Wot the Yanks are Saying - Or Not?

Discussion in 'Current Affairs, News and Analysis' started by Sven, Apr 18, 2008.

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  1. I have just read a disturbing report from The Telegraph in which they say

    The question is - is the NY Times correct (and I confess I have not read the NY Times at all recently, never mind the article alluded to), did our troops abandon the Iraqi Army? I sincerely hope not.

    Can anyone allay my concerns?
  2. *If* the fighting in Basra was just Maliki trying to improve his position before the elections (while Petraeus was away).

    Then I hope UK forces did ignore him.
  3. Sven, the link to the NY Times is:


    As you can see, the NYT is talking about the broader situation rather than just the specifics of the recent attempt by the Iraqis to launch a surge of their own there.

    There was a report in either the Times noting that prime minister Maliki had refused to ask for British help and had instead called upon the 101st Airborne.


    Even so, GR4s provided air support, so there wasn't a point-blank refusal to help.


    Also, if British troops had been involved, it'd have undermined the argument the govt is offering that the Iraqis are able to do this sort of thing largely on their own, allowing for a reduction in numbers at Basra (a reduction which has, of course, been postponed).
  4. I was under the impression that we weren't asked for help, not that we were asked and said no?
  5. Thank You Archimedes, the Torygraph article quite disturbed me. However, did the paper deliberately set out to mislead or was the wording just unfortunate?

    I don't suppose we will ever know.
  6. Wouldn't we have to once have a clear Iraq policy to be 'left without one'?
  7. Another Media spin, If i recall we offered to help but some Iraqi big shot said no and got the US to help instead.
  8. After recently returning from a Caribbean cruise on a Spam ship (Royal Caribbean) and getting into some conversations over dinner, the Americans are starting to feel the Brits are letting them down in Iraq. This has been a topic in US newspapers for some time and the pulling out of Basra was especially mentioned. Despite my protestations of "winning hearts and minds" etc, the general consensus at the table was the surge and increased US military muscle was having more effect than our stand back and let them get on with it approach.
    The Telegraph article also mentioned that "senior" (they always say that, probably some Lance Jack in the Really Large Corps) sources in the British Army were fuming at the political interference and would rather have continued assisting the Iraqi forces rather than letting them get on with it. The Yanks on the ship also pointed out the Iraqis called for American help as the British had refused to get involved (this is how it was reported in the US press).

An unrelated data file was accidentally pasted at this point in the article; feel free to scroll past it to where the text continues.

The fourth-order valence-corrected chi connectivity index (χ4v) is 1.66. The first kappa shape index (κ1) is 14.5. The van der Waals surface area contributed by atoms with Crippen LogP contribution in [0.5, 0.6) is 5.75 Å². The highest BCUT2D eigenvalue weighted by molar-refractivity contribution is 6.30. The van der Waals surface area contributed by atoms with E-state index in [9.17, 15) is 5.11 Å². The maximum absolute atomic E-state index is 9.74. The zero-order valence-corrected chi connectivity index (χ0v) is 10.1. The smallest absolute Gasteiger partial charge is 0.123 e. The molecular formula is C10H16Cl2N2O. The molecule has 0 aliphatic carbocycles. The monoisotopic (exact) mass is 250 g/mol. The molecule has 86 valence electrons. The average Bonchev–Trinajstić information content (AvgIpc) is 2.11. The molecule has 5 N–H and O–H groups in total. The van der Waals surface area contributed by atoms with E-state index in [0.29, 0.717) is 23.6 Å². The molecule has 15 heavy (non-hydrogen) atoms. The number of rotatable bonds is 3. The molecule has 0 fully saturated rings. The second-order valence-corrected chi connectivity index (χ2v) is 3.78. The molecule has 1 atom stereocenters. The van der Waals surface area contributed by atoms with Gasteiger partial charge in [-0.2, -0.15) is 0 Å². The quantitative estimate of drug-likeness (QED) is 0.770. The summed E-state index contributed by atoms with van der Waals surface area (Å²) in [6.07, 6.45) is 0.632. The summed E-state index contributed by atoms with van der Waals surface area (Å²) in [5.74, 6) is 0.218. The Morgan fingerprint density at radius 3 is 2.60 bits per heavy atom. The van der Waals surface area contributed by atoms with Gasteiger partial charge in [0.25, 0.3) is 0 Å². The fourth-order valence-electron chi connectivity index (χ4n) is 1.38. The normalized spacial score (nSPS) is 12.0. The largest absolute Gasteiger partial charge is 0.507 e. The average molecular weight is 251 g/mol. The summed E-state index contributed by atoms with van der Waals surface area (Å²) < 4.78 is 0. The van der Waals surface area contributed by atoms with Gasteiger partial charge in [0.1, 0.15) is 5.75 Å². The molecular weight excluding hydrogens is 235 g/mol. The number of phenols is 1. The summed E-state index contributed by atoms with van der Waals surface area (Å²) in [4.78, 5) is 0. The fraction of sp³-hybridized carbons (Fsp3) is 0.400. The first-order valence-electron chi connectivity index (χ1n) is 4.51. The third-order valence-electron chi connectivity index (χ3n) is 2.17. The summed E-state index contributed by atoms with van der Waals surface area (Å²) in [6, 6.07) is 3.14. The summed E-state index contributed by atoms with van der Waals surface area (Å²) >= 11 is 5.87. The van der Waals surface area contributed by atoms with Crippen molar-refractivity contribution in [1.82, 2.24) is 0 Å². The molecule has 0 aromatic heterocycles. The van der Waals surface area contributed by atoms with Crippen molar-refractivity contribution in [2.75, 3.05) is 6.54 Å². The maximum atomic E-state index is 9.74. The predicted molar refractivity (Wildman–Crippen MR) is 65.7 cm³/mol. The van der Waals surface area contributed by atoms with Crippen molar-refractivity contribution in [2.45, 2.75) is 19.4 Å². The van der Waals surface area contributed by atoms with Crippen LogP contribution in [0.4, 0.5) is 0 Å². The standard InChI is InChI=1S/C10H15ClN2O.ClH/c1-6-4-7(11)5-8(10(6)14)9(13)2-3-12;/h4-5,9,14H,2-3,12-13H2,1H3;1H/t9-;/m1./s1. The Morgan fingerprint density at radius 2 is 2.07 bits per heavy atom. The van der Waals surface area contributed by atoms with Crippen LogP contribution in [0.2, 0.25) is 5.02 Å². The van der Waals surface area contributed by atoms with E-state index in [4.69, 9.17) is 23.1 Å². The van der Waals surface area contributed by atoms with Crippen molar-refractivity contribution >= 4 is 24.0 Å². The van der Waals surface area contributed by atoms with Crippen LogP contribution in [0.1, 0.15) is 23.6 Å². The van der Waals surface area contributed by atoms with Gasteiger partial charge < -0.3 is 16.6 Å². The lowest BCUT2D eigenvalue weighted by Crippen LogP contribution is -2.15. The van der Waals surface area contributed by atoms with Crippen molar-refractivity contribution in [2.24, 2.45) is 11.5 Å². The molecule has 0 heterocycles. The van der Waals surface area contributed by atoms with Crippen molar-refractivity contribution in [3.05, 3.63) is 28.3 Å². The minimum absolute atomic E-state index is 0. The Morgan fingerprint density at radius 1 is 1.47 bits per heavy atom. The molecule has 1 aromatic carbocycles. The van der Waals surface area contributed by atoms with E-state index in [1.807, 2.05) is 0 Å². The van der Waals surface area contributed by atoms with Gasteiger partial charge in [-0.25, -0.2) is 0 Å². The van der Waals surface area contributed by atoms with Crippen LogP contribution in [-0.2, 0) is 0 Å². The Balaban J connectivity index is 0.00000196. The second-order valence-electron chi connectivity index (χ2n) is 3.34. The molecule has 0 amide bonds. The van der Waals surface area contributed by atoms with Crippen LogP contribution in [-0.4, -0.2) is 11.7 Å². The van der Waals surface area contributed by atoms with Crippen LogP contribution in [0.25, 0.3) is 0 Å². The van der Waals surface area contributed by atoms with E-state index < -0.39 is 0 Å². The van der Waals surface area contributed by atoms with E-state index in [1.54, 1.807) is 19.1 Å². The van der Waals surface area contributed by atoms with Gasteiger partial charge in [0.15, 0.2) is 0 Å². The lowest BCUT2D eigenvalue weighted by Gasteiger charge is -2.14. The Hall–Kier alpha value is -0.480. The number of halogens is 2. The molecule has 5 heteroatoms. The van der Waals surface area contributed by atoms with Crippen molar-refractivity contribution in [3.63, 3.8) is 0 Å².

Whether that's true or not would best be answered by those in theatre but an interview on the UK telly a few weeks ago did have a Brit squaddie complaining they were stuck in the confines of barracks whilst they could hear fighting going on but were unable to join in. He sounded a bit cheesed off and said the Brit troops felt a bit like sitting targets without the ability to fight back.
    If Gordon is getting stick from the Yanks, imagine how I felt on the ship.
  9. Some quite serious commentators have recently, and very openly, told the UK where to stick their advice on COIN. America has, finally, got over the 'Nam/Malaya thing.

    Brit troops in Iraq are victims of a lack of clear policy from Broon and co.

    Broon knows casualties will cost him votes. He also knows that proper military operations in Iraq will cost him money. He is not prepared to part lightly with votes or money. Doesn't give a shit about Tommy, however.

    His choice, therefore, is to maintain a token force in Basra: it doesn't cost (too) much, and the fact that it is incapable of achieving anything is - in his mind - secondary to the fact that it 'shows we are still in the fight with our American allies".

    Not all Septics are dim, however, and even The Chimp in the Oval Office has sussed this little scam, and Americans have now - understandably - grouped the UK with the rest of NATO; like the Germans in AFG we are (for America) now just another bunch of Old World wasters who won't get going, when the going gets tough.

    There's a shitload of work to be done to rebuild US confidence in the UK, and neither Broon nor any other LieBar tosser has the credentials to do it.

    All of this was predictable. We would have come out of this better, if - having committed to AFG in '01 - we had declined the Iraq gig in '03.